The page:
Meanwhile, Newark, N.J., which has been without a teachers’ contract since 2010, is trying to hammer out a merit pay system that education reformers are hoping will serve as a model for the rest of the nation. The proposed system would make eligible for raises only those teachers who are rated as being “effective” or “highly effective;” the status quo ties pay increases to the number of years worked. Neither the Paterson nor the Newark unions are expected to strike (teacher strikes are legal in New Jersey, but courts have taken a hard line against them, even going as far as throwing some 200 teachers in jail during a strike in Newark in 1971), but the president of the Newark Teachers Union, Joe Del Grosso, told the Wall Street Journal his members could be swayed by the outcome in Chicago. “You have members who look at the news,” he said. “If the teachers there prevail in their way, the teachers here would want to prevail here also. It’s just human nature.”
The same is likely true for the elephant in the room, New York City, the nation’s largest school district, which has been operating without a current contract since the old one expired in 2009. The last time a contract was negotiated was in 2007, and that fight between the unions and then-Chancellor Joel Klein was an epic battle that ultimately resulted in a highly controversial contract that paid teachers bonuses if their students’ test scores rose. That contract is still in effect, but Governor Andrew Cuomo has been pushing the city to adopt a new teacher-evaluation system that will go even further, tying student performance on tests to teacher ratings that will be used to make employment decisions, including which teachers are tenured and which are fired.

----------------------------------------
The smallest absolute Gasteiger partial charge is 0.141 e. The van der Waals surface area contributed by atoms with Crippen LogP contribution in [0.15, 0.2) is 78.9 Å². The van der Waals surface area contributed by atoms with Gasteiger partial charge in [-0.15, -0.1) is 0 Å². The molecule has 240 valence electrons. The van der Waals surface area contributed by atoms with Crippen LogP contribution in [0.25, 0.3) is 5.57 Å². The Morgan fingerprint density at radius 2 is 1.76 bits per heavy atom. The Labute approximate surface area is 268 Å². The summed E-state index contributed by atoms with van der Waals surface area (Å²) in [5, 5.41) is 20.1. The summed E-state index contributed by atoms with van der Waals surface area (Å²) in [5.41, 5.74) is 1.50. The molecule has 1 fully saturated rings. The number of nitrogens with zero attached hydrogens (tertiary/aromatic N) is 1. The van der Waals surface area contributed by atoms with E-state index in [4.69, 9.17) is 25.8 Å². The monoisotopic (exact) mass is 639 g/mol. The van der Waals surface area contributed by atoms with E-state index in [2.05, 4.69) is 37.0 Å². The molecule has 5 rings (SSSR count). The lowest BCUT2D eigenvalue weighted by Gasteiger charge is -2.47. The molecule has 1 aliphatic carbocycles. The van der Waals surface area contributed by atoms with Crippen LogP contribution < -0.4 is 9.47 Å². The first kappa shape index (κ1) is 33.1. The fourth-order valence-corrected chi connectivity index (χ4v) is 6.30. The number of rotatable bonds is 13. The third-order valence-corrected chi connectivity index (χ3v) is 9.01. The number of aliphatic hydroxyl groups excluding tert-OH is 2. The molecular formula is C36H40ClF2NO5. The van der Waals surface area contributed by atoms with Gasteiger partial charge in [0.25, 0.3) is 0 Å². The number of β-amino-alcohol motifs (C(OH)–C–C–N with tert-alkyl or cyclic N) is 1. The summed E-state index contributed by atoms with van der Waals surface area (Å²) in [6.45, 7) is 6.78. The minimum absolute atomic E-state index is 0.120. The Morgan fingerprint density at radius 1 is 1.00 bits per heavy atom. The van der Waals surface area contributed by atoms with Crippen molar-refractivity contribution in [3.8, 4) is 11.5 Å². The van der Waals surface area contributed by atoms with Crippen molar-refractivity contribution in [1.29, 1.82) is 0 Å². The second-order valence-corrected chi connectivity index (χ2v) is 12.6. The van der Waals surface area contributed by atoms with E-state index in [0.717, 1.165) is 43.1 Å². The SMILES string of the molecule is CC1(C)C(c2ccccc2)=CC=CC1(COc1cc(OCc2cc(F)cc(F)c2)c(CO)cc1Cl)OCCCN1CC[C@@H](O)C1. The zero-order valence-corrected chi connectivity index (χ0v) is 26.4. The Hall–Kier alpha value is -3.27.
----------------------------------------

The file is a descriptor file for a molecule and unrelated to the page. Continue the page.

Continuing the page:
This spring New York City Mayor Michael Bloomberg, who has mayoral control of the schools, proposed an increase in his education budget, but made it contingent on $300 million in state and federal funding that the city will only receive if it implements new evaluations like Cuomo is pushing for. No agreement has been reached and talks have stalled several times. Many observers say the union wants the clock to run out on Bloomberg so it can wrestle with his successor next year. There probably won’t be a strike—state law fines public workers if they do—but it could still be an old-school fight like the one that just played out in Chicago. “This is really an example of the unions going back to the old-school way of doing things, which is make a show of power, do not collaborate, but rather confront,” says Tim Daly, president of The New Teacher Project, a non-profit that works with urban school districts to improve teacher effectiveness. “I think it’s possible that other unions will follow the same path.” Although he and all the other reform advocates are hoping they don’t.